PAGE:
HIEs Deliver Savings to Rural Hospitals
According the report, successful HIEs have several things in common: strong leadership; continually aligning stakeholders with the HIE's priorities; becoming a trusted, neutral entity; and having competing businesses or entities partnering with one another. Berry also highlighted the "balance of mission and business" and a focus on making decisions based on real value.
"There's lots of good news in this report that shows that this can be done," Berry said. "And it can be done in a way that really makes healthcare better and is not terribly disruptive to the provider."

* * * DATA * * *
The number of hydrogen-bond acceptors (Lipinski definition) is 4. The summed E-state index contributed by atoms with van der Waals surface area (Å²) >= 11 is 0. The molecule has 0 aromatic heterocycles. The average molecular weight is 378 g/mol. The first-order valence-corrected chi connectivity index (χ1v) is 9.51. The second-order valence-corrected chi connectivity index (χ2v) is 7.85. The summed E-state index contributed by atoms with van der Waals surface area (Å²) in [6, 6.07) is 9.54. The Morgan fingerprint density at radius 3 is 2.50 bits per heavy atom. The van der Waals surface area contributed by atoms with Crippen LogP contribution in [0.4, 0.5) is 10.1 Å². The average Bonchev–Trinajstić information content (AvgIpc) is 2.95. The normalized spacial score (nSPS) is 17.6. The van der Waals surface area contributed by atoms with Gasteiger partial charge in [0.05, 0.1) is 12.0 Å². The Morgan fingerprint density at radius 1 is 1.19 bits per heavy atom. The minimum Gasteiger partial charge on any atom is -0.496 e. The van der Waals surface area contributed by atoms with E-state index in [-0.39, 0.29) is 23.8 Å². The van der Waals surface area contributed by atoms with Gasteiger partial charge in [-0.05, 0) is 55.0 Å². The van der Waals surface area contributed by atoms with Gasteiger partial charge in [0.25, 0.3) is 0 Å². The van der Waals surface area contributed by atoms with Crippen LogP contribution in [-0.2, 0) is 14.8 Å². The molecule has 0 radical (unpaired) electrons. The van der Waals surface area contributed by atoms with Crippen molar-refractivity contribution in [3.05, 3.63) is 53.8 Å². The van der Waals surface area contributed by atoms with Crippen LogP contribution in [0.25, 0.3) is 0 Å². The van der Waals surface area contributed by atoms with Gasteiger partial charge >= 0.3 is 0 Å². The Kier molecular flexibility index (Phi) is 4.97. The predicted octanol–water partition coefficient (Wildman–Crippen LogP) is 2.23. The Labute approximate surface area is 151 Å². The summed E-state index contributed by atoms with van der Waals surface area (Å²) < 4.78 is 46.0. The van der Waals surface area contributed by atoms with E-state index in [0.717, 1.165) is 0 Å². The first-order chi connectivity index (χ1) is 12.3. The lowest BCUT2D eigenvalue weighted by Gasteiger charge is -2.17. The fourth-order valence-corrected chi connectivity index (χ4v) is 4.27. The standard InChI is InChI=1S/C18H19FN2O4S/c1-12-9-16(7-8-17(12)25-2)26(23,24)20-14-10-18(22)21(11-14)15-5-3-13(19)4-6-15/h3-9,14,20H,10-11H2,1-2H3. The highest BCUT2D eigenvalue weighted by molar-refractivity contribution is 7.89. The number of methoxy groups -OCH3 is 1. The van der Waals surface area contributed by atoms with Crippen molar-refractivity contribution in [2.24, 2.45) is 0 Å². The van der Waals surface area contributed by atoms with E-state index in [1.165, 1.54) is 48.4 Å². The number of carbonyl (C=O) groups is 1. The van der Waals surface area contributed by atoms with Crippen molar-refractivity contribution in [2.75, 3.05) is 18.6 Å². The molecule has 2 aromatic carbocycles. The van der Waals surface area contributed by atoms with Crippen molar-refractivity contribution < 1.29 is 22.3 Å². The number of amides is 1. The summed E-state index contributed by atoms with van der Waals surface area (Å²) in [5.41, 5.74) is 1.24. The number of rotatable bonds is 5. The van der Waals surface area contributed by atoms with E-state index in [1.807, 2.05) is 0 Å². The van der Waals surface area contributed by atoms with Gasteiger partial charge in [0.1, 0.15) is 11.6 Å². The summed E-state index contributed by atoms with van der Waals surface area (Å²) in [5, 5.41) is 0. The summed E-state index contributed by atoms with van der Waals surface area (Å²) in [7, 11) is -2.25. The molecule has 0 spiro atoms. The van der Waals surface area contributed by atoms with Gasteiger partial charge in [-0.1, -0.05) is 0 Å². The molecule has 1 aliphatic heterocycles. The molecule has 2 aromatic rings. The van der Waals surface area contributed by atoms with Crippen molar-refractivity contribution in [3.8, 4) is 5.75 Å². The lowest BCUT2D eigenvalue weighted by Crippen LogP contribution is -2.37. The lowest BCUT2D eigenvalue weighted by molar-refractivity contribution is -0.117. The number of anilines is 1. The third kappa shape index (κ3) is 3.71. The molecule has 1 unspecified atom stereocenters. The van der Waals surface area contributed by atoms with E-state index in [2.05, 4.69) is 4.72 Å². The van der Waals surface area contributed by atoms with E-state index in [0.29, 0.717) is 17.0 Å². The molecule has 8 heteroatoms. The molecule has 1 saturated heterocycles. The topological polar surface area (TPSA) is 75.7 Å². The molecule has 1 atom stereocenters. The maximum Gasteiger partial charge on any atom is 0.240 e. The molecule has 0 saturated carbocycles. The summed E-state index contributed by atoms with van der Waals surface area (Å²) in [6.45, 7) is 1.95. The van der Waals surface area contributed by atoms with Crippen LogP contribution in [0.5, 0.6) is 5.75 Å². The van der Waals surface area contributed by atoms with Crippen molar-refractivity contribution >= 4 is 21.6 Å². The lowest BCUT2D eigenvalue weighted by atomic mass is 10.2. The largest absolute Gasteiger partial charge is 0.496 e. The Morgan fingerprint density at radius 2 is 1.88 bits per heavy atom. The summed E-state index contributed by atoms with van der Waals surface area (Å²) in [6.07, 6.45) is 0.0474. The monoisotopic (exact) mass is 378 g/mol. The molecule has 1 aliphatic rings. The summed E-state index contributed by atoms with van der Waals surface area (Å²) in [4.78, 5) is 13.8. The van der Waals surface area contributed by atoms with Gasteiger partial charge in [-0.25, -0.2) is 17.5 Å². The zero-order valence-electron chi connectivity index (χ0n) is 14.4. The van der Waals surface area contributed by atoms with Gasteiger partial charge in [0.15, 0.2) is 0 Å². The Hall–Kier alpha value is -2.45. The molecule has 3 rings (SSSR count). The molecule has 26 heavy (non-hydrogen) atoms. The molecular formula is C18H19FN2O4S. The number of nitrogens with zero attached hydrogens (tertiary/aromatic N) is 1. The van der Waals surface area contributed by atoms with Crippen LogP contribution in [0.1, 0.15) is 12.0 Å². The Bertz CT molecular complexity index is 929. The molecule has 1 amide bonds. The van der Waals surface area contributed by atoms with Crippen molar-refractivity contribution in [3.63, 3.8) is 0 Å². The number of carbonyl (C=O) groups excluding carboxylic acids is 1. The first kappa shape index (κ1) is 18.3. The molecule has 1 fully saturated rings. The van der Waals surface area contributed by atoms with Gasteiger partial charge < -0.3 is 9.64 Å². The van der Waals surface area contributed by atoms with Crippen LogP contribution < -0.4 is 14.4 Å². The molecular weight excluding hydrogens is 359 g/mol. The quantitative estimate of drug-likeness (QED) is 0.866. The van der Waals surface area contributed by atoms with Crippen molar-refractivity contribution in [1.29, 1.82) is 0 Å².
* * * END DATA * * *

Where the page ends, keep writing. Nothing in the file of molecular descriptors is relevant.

Alexandra Wilson Pecci is a managing editor for HealthLeaders Media.
- CFO Exchange: Smartphones Poised to Disrupt Healthcare, Says Topol
- Consumerism Drives Healthcare Branding, Rebranding Efforts
- PA Ranks See 'Phenomenal Growth,' Lack of Diversity
- 3 Traits Personality Assessments Can't Reveal
- CNO on Hospital Redesign: 'You Can't Over-Communicate'
- How Digital Strategy Shapes Patient Engagement at Boston Children's Hospital
- Antibiotic Overuse a 'Huge Threat' to Patient Safety, Says CDC
- Carondelet to Pay $35M to Settle Fraud Allegations
- Half of All Primary Care, Internal Medicine Jobs Unfilled in 2013
- CHS Hacked, 4.5M Patient Records Compromised